How do you keep a hot house during the shivery winter while trying to cut down on bills and still trying to be fair to Mother Earth? Here are some tips that I gathered from others such as Average Jane, Treehugger, and drips and drabs of knowledge that I somehow inherited:
- For an easy starter, seal all leaks (a process known as “draftproofing”) in your house! To do this, you can use a tube of exterior silicone caulk or insulation strips on your windows, plumbing and wiring holes, doors and fireplace dampers. What has been recommended to me as an easy way to find the leaks is to light a stick of incense or a scented candle on a breezy day and make certain to close all the windows and doors. Then meander about your house and look for places where the incense smoke drifts, and voila! you have found your leak! For the space between your doors and the floor, Treehugger recommends that you instal a cheap door sweep on the bottom of the door.
- A fantastic way to reduce heat loss by 25-50% is by installing storm windows on your existing windows. They achieve this success by creating an insulating dead-air space inside the window. Storm windows cost between $7.50 to $12.50 per square foot. Exterior storm windows are said to increase the temperature of the inside window by as much as 30°F on a cold day!
- While becoming more heat-efficient through all this draft-proofing, don’t forget that you should ventilate your home every so often by opening the some windows a few minutes each day by cross-ventilating.
- Use a fan to get an even-spread of heat. Being that cool air is heavier and sinks, the hot air will rise to the ceiling. A fan will help evenly mix that heat to ensure that your heater or radiator isn’t wasteful. A recommended fan is the heater fan, which sits atop woodstoves or gas room heaters and relies on a thermodynamic module to keep them running on heat alone- thus requiring no batteries.
- Be reasonable when heating your home! It doesn’t need to be a Turkish steambath, dudes & dudettes. That doesn’t mean sacrifice your comfort, of course, but think about bundling in a blanket or sweater and drinking hot cocoa instead of keeping a sweltering temperature. Each degree Celsius saves ~10% on your energy use!
- To retain your heat, keep your doors closed!
- Did you know that most of the heat loss in a house occurs through and around your windows? To reduce this loss, draw in your drapes, but during the day, leave your north-facing windows uncovered in order to take advantage of the winter sun. Even try lining your drapes with layers consisting of a insulating material, a radiant barrier, and a moisture-resistant layer to prevent condensation.
- A recommended type of shade are the honeycomb shades, which reduce heat loss in winter and heat gain in summer. Hear cha-ching into your register?
- And ickpoo to fireplaces! On average, fireplaces are only about 10% efficient. That means that 90% of their energy is lost through the chimney, along with loads of your home’s warm air and energy dollars! Sad, isn’t it? As the Dept. of Energy says, they “should not be considered heating devices.”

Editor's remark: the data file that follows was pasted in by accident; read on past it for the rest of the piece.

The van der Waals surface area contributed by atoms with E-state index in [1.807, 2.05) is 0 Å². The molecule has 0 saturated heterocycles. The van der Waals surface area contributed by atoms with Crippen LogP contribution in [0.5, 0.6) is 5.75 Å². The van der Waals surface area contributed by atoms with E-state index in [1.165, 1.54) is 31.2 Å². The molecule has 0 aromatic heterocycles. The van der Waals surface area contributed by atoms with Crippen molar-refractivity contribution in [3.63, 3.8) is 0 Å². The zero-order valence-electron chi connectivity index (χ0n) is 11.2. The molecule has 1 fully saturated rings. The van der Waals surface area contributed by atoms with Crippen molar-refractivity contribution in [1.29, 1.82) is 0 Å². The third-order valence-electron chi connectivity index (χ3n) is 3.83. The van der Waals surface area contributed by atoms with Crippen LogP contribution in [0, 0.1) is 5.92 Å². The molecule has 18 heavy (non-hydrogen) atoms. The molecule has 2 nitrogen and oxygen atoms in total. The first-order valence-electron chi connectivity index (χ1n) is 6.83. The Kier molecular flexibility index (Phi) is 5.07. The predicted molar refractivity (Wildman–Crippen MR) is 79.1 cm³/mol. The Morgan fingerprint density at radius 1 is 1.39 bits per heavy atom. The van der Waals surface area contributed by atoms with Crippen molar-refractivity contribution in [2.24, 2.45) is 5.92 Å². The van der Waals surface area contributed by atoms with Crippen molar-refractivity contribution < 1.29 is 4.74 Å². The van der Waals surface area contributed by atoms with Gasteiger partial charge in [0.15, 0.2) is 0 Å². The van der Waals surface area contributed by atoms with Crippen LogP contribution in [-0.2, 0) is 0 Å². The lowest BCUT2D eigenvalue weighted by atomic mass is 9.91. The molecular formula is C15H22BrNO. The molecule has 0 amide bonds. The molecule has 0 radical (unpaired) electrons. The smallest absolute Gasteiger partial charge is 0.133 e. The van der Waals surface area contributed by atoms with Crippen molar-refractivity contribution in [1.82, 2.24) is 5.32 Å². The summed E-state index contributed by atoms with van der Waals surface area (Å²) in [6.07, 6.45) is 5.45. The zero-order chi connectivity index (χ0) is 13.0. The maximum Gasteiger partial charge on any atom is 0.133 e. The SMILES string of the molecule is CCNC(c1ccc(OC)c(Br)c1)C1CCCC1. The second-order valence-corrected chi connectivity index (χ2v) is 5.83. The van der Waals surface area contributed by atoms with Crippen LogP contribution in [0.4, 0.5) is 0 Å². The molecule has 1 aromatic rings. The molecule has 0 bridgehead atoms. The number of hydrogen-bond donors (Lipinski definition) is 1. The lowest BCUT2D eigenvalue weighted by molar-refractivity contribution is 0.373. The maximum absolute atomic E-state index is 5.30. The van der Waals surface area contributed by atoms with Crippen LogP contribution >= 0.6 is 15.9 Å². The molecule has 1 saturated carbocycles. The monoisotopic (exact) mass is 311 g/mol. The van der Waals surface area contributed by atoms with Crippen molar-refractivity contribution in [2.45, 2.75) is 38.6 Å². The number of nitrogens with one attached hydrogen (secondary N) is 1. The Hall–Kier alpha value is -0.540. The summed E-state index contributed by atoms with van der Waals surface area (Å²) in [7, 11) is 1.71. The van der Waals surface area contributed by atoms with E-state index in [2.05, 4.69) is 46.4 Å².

- If you simply must have your beautiful little fire, though,lower your thermostat to 50°- 55°F so that your heat doesn’t continually get lost and replaced.
- Another tip regarding fireplaces is to installing glass doors on the fireplace. If you close these doors when the fire is dying down and if you close the chimney damper when not using the fireplace you will prevent indoor heated air from escaping through the chimney. Treehugger recommends using EcoBrics http://www.naturbrennstoffe.de/, which, is made of compressed sawdust. EcoBrics have the same energy value as brown coal equivalents, with one-third the water content and a fraction of the ash and sulfur emissions. *Some upgrades to consider are the EcoFire Super-Grate, which increases burning efficiency, an outdoor air intake, which cuts down on heat loss from your home, or a high-efficiency fireplace insert, offering stricter air control.
- Water heating is the third largest energy expense in an American home, typically accounting for about 13% of your utility bill! Let’s cut your water heating bill 4 ways: 1) use less hot water, 2) turn down the thermostat on your water heater, 3) insulate your water heater, and/or 4) buy a new, more efficient water heater.
- To use less water perhaps use aerating faucets, which enhance spray while minimizing water usage. An obvious one is to repair leaky faucets and take showers rather than baths. Also, turn off your faucet while brushing your teeth, and only turn it back on to rinse out your mouth.
- Inexpensive blankets should be used a resource to insulate your heater. This technique has been shown to save you between 4-9% in heating costs! If you do this, remember not to cover your thermostat! Also, if you are insulating your hot-water storage tank, don’t cover the thermostat, top, bottom, or burner compartment.
I think that’s enough for now, green ones!